Home Diseases Dental Care Dry Mouth (Xerostomia): What you should know about artificial saliva spray

Dry Mouth (Xerostomia): What you should know about artificial saliva spray

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Some people have a problem known as xerostomia, also known as dry mouth were the mouth produces less quantity of saliva that is needed and this makes the mouth dry. Saliva is very important as it makes it easy to talk. Saliva coats and lubricates tissues in the mouth. It helps cleanse the mouth and begins the digestive process as we chew. When the saliva glands do not produce enough saliva, the mouth becomes dry. In addition to the annoying feeling of a dry mouth, this condition can create other problems. The ADA details how dryness irritates tissues in the mouth and promotes the growth of bacteria. As a result, dry mouth can lead to increased tooth decay and gum disease, inflammation that can cause infection and bad breath.

Artificial saliva spray

The cure to xerostomia is artificial saliva. Artificial saliva is a product that is used by people who have too little of their own naturally occurring saliva (a condition known as dry mouth). Products are available in an aerosol or a liquid that is squirted into the mouth.

Saliva substitute is available as a spray, a solution that you swab or swish in the mouth, a gel and in lozenges, according to PubMed Health. You don’t need a prescription for most artificial saliva products (though some are available only by prescription), but sometimes they are hard to find on store shelves, so ask your pharmacist.

You may need to try a few different products to find the one that works best for you. Use artificial saliva as often as needed or per the direction of your doctor, but make sure not to eat or drink for at least 15 minutes after use.

Although more than 99 percent of saliva is water, saliva also contains buffering agents, enzymes and minerals that keep teeth strong and play a crucial role in maintaining a healthy environment in the mouth. Artificial salivas normally contain a mixture of buffering agents, cellulose derivatives (to increase stickiness and moistening ability) and flavoring agents (such as sorbitol). However, they do not contain the digestive and antibacterial enzymes and other proteins or minerals present in real saliva. Research is underway to try and develop artificial salivas that more closely mimic natural saliva.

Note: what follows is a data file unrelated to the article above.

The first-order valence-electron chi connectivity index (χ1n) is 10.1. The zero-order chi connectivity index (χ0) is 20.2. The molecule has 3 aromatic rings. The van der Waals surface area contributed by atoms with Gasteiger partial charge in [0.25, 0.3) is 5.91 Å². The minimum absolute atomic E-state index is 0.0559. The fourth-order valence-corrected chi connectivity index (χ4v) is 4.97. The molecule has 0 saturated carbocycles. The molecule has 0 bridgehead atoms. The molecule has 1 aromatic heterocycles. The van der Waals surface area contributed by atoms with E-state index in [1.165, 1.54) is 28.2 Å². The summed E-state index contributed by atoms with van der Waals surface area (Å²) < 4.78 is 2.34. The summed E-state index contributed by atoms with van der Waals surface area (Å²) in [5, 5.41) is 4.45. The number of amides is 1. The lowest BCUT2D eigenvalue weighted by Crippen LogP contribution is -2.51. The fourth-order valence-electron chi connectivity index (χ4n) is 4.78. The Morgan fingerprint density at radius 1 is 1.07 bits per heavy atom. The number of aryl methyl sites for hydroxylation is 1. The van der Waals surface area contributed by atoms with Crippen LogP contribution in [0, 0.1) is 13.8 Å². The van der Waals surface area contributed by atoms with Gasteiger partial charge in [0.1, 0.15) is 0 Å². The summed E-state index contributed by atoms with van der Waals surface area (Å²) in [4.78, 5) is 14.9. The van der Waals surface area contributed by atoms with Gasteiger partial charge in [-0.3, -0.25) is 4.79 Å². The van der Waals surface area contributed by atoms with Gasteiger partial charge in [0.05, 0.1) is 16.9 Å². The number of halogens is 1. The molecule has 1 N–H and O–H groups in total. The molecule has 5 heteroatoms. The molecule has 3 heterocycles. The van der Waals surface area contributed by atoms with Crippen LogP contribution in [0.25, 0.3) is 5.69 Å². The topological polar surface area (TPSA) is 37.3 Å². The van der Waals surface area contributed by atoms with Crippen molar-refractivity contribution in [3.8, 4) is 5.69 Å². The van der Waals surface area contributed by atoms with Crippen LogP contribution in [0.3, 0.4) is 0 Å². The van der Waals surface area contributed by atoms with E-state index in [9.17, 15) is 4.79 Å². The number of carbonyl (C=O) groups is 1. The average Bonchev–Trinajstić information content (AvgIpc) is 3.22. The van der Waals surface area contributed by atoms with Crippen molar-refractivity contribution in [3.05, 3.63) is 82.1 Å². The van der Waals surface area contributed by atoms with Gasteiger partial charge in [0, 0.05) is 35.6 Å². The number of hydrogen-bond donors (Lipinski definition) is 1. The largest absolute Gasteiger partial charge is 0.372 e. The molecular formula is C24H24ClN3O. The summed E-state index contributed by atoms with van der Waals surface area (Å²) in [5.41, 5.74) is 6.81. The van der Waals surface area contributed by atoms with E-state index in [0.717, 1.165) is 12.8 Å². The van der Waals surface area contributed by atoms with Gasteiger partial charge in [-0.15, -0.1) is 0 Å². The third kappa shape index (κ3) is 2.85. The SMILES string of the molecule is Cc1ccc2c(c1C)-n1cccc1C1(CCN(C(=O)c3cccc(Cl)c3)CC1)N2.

Image credit" wikihow
Image credit” wikihow

It can be used as often as needed. Saliva substitutes are quickly swallowed and, therefore, the moistening and lubricating action has limited duration and repeat applications may be needed. Although saliva substitutes will not cure dry mouth, they can provide temporary relief of some symptoms.

Before using artificial saliva spray:

Some medical conditions may interact with artificial saliva spray. Tell your doctor or pharmacist if you have any medical conditions, especially if any of the following apply to you:

  • if you are pregnant, planning to become pregnant, or are breast-feeding
  • if you are taking any prescription or nonprescription medicine, herbal preparation, or dietary supplement
  • if you have allergies to medicines, foods, or other substances

How to use artificial saliva spray:

Use artificial saliva spray as directed by your doctor. Check the label on the medicine for exact dosing instructions.

Spray 1 or 2 times into the mouth whenever it feels uncomfortably dry.

If you miss taking a dose of artificial saliva spray for 1 or more days, there is no cause for concern. If your doctor recommended that you take it, try to remember your dose every day.

Ask your health care provider any questions you may have about how to use artificial saliva spray.

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